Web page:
Ebola Hemorrhagic Fever Deadly African Virus

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Ebola Hemorrhagic Fever Deadly African Virus Dr. Hythum Salah H. Mohamed NGHA - KAMC-Riyadh 6 th August 2014

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Ebola virus disease (EVD), formerly known as Ebola haemorrhagic fever, is a severe, often fatal illness in humans. EVD outbreaks have a case fatality rate of up to 90%. EVD outbreaks occur primarily in remote villages in Central and West Africa, near tropical rainforests. The virus is transmitted to people from wild animals and spreads in the human population through human-to-human transmission. Fruit bats of the Pteropodidae family are considered to be the natural host of the Ebola virus. Severely ill patients require intensive supportive care. No licensed specific treatment or vaccine is available for use in people or animals.

Transcript of Ebola Hemorrhagic Fever Deadly African Virus

  • 1. Ebola Hemorrhagic FeverDeadly African VirusDr. Hythum Salah H. Mohamed NGHA -KAMC-Riyadh 6th August 2014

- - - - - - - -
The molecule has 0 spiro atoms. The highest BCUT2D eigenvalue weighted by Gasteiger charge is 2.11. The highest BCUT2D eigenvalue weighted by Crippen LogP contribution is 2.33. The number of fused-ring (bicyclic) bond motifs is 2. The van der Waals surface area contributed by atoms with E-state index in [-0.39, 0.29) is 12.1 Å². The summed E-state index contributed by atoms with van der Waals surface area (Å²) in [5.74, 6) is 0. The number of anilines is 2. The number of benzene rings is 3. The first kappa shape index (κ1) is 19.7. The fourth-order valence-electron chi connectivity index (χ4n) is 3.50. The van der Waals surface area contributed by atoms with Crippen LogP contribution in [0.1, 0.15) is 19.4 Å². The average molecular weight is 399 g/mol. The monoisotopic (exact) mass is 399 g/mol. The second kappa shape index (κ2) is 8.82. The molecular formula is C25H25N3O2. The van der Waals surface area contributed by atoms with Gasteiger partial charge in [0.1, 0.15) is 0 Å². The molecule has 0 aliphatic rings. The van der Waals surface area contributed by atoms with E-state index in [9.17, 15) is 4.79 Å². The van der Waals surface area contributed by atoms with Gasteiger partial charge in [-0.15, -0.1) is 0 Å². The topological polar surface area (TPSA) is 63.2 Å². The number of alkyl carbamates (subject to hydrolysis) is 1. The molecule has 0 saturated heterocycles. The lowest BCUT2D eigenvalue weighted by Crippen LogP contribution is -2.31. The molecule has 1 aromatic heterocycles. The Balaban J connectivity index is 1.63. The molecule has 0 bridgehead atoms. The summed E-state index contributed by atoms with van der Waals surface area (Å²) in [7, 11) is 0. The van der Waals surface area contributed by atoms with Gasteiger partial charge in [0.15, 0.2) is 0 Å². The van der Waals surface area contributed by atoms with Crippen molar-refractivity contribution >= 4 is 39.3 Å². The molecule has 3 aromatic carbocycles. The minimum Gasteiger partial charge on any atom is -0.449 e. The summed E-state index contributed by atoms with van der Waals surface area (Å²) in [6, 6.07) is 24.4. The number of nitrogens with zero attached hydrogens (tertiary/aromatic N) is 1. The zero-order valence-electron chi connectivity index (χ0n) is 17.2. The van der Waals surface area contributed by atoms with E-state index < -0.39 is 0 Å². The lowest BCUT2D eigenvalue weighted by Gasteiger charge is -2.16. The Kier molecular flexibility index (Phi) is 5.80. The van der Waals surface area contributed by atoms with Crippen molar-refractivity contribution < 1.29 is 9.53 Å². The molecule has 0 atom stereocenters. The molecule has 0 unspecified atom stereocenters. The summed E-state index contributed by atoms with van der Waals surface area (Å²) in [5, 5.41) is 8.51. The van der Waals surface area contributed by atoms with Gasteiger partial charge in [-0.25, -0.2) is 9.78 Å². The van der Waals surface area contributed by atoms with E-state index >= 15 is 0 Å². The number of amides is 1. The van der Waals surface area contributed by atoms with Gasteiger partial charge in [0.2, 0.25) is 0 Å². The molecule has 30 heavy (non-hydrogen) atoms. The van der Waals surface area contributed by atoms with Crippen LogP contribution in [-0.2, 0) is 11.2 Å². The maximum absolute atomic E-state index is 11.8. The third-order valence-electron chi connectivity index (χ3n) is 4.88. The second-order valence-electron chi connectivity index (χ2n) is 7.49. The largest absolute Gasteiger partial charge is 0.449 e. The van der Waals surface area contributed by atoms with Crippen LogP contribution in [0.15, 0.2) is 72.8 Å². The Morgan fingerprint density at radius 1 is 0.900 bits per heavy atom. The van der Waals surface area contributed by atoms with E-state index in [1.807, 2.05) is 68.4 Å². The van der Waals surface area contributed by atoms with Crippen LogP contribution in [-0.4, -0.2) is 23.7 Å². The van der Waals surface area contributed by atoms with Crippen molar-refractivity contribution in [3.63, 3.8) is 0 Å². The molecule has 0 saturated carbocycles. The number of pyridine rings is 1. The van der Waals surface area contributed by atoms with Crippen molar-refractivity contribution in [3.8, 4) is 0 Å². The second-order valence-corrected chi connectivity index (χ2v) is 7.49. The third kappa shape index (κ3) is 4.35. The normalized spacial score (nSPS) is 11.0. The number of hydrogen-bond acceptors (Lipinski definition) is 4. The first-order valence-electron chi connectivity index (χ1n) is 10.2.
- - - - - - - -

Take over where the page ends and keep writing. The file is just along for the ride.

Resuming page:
2. Historical Background Ebola first appeared in 1976 in 2 simultaneous outbreaks, first in Nzara which is small townin south of Sudan which infected over 284 people, with a mortality rate of 53%. After view month another out break occurred in Yambuku in Democratic Republic of Congo.The latter was in a village situated near the Ebola River, from which the disease takes itsname In Congo outbreak 318 people infected with highest mortality rate of 88% .www.who.intWWW.web.stanford.eduDr. Hythum Salah H. Mohamed -- NGHA -KAMC-Riyadh 6th August 2014 3. Ebola Outbreaks 24 outbreaks reported by WHO from 1976 till 2012 . first outbreak occurred in Sudan( Newly south of Sudan ) and DemocraticRepublic of Congo with mortality rate of 53% and 88% respectively . Countries involved in outbreaks was , Sudan , Congo , Uganda ,Gabon , SouthAfrica ( one case in 1996 ) and Cote d'Ivoire ( one case in 1994). No case reported out of Africa till 2012 . The maximum No of infected patients was 425 in Uganda outbreak 2000 .www.who.intDr. Hythum Salah H. Mohamed -- NGHA -KAMC-Riyadh 6th August 2014 4. Ebola 2014 Outbreak August 1, 2014, the Guinea Ministry of Health announced a total of 485suspect and confirmed cases of Ebola virus disease (EVD), including 358 fatalcases. 340 cases across Guinea have been confirmed by laboratory testing to bepositive for Ebola virus infection. August 1, 2014, the Ministry of Health and Sanitation of Sierra Leone andWHO reported a cumulative total of 646 suspect and confirmed cases,including 540 laboratory confirmations and 273 reported fatal cases.www.cdc.gov update 4th August 2014Dr. Hythum Salah H. Mohamed -- NGHA -KAMC-Riyadh 6th August 2014 5. August 1, 2014, the Ministry of Health and Social Welfare of Liberia and WHOhave reported 468 suspect and confirmed EHF cases (including 129 laboratoryconfirmations) and 255 reported fatalities. August 1, 2014, the Nigerian Ministry of Health and WHO reported 4 suspectand probable cases and 1 fatal probable case. Nigerian Suspected and Confirmed Case Count are 4 .www.cdc.gov update 4th August 2014 6. Geographical Map of 2014 Outbreak 7. Genus of Ebola Virus Genus Ebolavirus is 1 of 3 members of theFiloviridae family (filovirus), along withgenus Marburgvirus and genus Cuevavirus. Genus Ebolavirus comprises 5 distinctspecies:1-Bundibugyo ebolavirus (BDBV)2-Zaire ebolavirus (EBOV)3-Reston ebolavirus (RESTV)4-Sudan ebolavirus (SUDV)5-Ta Forest ebolavirus (TAFV).www.who.intDr. Hythum Salah H. Mohamed -- NGHA -KAMC-Riyadh 6thAugust 2014 8. Bundibugyo , Zaire and Sudan Ebola virus species are associated with havewith large Ebola virus disease outbreaks in Africa . Reston ebolavirus (RESTV) and Ta Forest ebolavirus (TAFV) have notassociated with EVD in Africa . The RESTV species, found in Philippines and the Peoples Republic of China,can infect humans, but no illness or death in humans from this species hasbeen reported to date.www.who.intDr. Hythum Salah H. Mohamed -- NGHA -KAMC-Riyadh 6th August 2014 9. Transmission of EVD . Ebola is introduced into the human population through close contact with theblood, secretions, organs or other bodily fluids of infected animals. In Africa, infection has been documented through the handling of infectedchimpanzees, gorillas, fruit bats, monkeys, forest antelope and porcupinesfound ill or dead or in the rainforest. Ebola spreads in the community through human-to-human transmission, withinfection resulting from direct contact (through broken skin or mucousmembranes) with the blood, secretions, organs or other bodily fluids ofinfected people, and indirect contact with environments contaminated withsuch fluids.www.who.intDr. Hythum Salah H. Mohamed -- NGHA -KAMC-Riyadh 6th August 2014 10. Burial ceremonies in which mourners have direct contact with the body of thedeceased person can also play a role in the transmission of Ebola. Men who have recovered from the disease can still transmit the virus throughtheir semen for up to 7 weeks after recovery from illness. Health-care workers have frequently been infected while treating patients withsuspected or confirmed EVD. However, the only available evidence available comes from healthy adult males.It would be premature to extrapolate the health effects of the virus to allpopulation groups, such as immuno-compromised persons, persons with underlyingmedical conditions, pregnant women and children.www.who.intDr. Hythum Salah H. Mohamed -- NGHA -KAMC-Riyadh 6th August 2014 11. Natural host of Ebola virus In Africa, fruit bats, particularlyspecies of the genera Hypsignathusmonstrosus, Epomops franquetiand Myonycteris torquata, areconsidered possible natural hostsfor Ebola virus.www.who.intDr. Hythum Salah H. Mohamed -- NGHA -KAMC-Riyadh6th August 2014 12. Signs and Symptoms of Ebola Haemorrhagic Fever Fever (90%-100%) Headache (40%-90%) Chills Myalgia/arthralgia (40%-80%) Malaise (75%-85%) Pharyngitis (20%-40%) Loss of appetite Vomiting (59%) Hematemesis (10%-40%) Non-bloody diarrhea (81%)http://web.stanford.edu/group/virus/filo/humandiseases.html Dr. Hythum Salah H. Mohamed -- NGHA -KAMC-Riyadh 6th August 2014 13. Blood fails to clot (71%-78%) Abdominal pain (60-80%) Dry and sore throat (63%) Chest pain (83%) Hemorrhagic diathesis (71%-78%) Maculopapular rash (5%-20%) Hiccups (15 %) Hepatic damage Renal failurehttp://web.stanford.edu/group/virus/filo/humandiseases.htmlDr. Hythum Salah H. Mohamed -- NGHA -KAMC-Riyadh 6th August 2014 14. CNS involvement (infrequently) Terminal shock Lymphopenia Severe thrombocytopenia Transaminase elevation Hyperamylasemia During the convalescent stage:1-Loss of memory2-Central nervous system disorders3-Loss of hairhttp://web.stanford.edu/group/virus/filo/humandiseases.htmlDr. Hythum Salah H. Mohamed -- NGHA -KAMC-Riyadh 6th August 2014 15. Diagnosis Ebola virus infections can be diagnosed definitively in a laboratory throughseveral types of tests:1-antibody-capture enzyme-linked immunosorbent assay (ELISA)2-antigen detection tests3-serum neutralization test4-reverse transcriptase polymerase chain reaction (RT-PCR) assay5-electron microscopy6-virus isolation by cell culture.www.who.intDr. Hythum Salah H. Mohamed -- NGHA -KAMC-Riyadh 6th August 2014 16. Treatment No specific treatment is available . Standard treatment for Ebola HF is still limited to supportive therapy. Thisconsists of:1-balancing the patients fluids and electrolytes2-maintaining their oxygen status and blood pressure3-treating them for any complicating infections .www.cdc.govDr. Hythum Salah H. Mohamed -- NGHA -KAMC-Riyadh 6th August 2014 17. During the 1995 Ebola Zaire outbreak in Kikwit, whole blood fromconvalescent patients was administered to eight patients late in their clinicalcourse . Only one patient died, suggesting that even small amounts oftransfused blood had a beneficial effect. However, a subsequent analysisdemonstrated that, due to good prognostic factors, these patients would havelikely survived without any intervention . convalescent serum , interferon-alpha , Ribavirin , immune globulin andplasma exchange are tried but not provided evidence of therapeutic efficacy.www.uptodate.comDr. Hythum Salah H. Mohamed -- NGHA -KAMC-Riyadh 6th August 2014 18. Post exposure prophylaxis At this time, there are no FDA-approved forms of post exposure prophylaxisfor Ebola HF. In Animal experiments Interferon-alpha showed effectiveness . In a very promising approach to postexposure prophylaxis, an experimentallive-virus vaccine has been developed using recombinant vesicular stomatitisvirus (VSV) encoding the Marburg or Ebola surface glycoproteins. A singleinjection is completely protective as a standard preexposure vaccinewww.uptodate.comDr. Hythum Salah H. Mohamed -- NGHA -KAMC-Riyadh 6th August 2014 19. Infection ControlControlling infection in health-care settings it is important that health-care workersapply standard precautions consistentlywith all patients regardless of theirdiagnosis in all work practices at alltimes . These include basic hand hygiene,respiratory hygiene, the use of personalprotective equipment and safe injectionpractices and safe burial practices. When in close contact (within 1 metre) ofpatients with EBV, health-care workersshould wear face protection (a face shieldor a medical mask and goggles), a clean,non-sterile long-sleeved gown, and gloves(sterile gloves for some procedures).www.who.intDr. Hythum Salah H. Mohamed -- NGHA -KAMC-Riyadh6th August 2014 20. face shields or surgical masks and eyeprotection (e.g., goggles or eyeglasseswith side shields) should be worn bypersons coming within approximately 3feet of the patient. Patients who are hospitalized or treatedin an outpatient healthcare setting shouldbe placed in a private room and Standard,Contact, and Droplet Precautions shouldbe initiated . Nonessential staff and visitors should berestricted from entering the room ofpatients with suspected VHF.www.cdc.gov/vhf/abroad/pdf/vhf-interim-guidance.pdf-2005.Dr. Hythum Salah H. Mohamed -- NGHA -KAMC-Riyadh6th August 2014 21. Laboratory workers are also atrisk. Samples taken from suspectedhuman and animal Ebola cases fordiagnosis should be handled bytrained staff and processed insuitably equipped laboratories.www.who.intDr. Hythum Salah H. Mohamed -- NGHA -KAMC-Riyadh6th August 2014 22. Reducing the risk of Ebola infection in people raising awareness of the risk factors forEbola infection and the protectivemeasures individuals can take is the onlyway to reduce human infection and death. Reducing the risk of wildlife-to-humantransmission from contact with infectedfruit bats or monkeys/apes and theconsumption of their raw meat handled with gloves and otherappropriate protective clothing. Animalproducts (blood and meat) should bethoroughly cooked before consumption.www.who.intDr. Hythum Salah H. Mohamed -- NGHA -KAMC-Riyadh 6thAugust 2014 23. Reducing the risk of human-to-humantransmission in thecommunity arising from direct orclose contact with infectedpatients, particularly with theirbodily fluids. Close physicalcontact with Ebola patients shouldbe avoided. Gloves and appropriate personalprotective equipment should beworn when taking care of illpatients at home and burial of thedead .www.who.intDr. Hythum Salah H. Mohamed -- NGHA -KAMC-Riyadh6th August 2014 24. Ebola ReportedOutside Africa Ebola in Saudi Arabia Ebola in Saudi Arabia Ebola in Saudi Arabia Ebola in Saudi Arabia Ebola in Saudi Arabia Ebola in Saudi Arabia Ebola in Saudi Arabia Ebola in Saudi ArabiaEbola in Saudi ArabiaDr. Hythum Salah H. Mohamed -- NGHA -KAMC-Riyadh6th August 2014 25. Dr. Hythum Salah H. Mohamed -- NGHA -KAMC-Riyadh 6th August 2014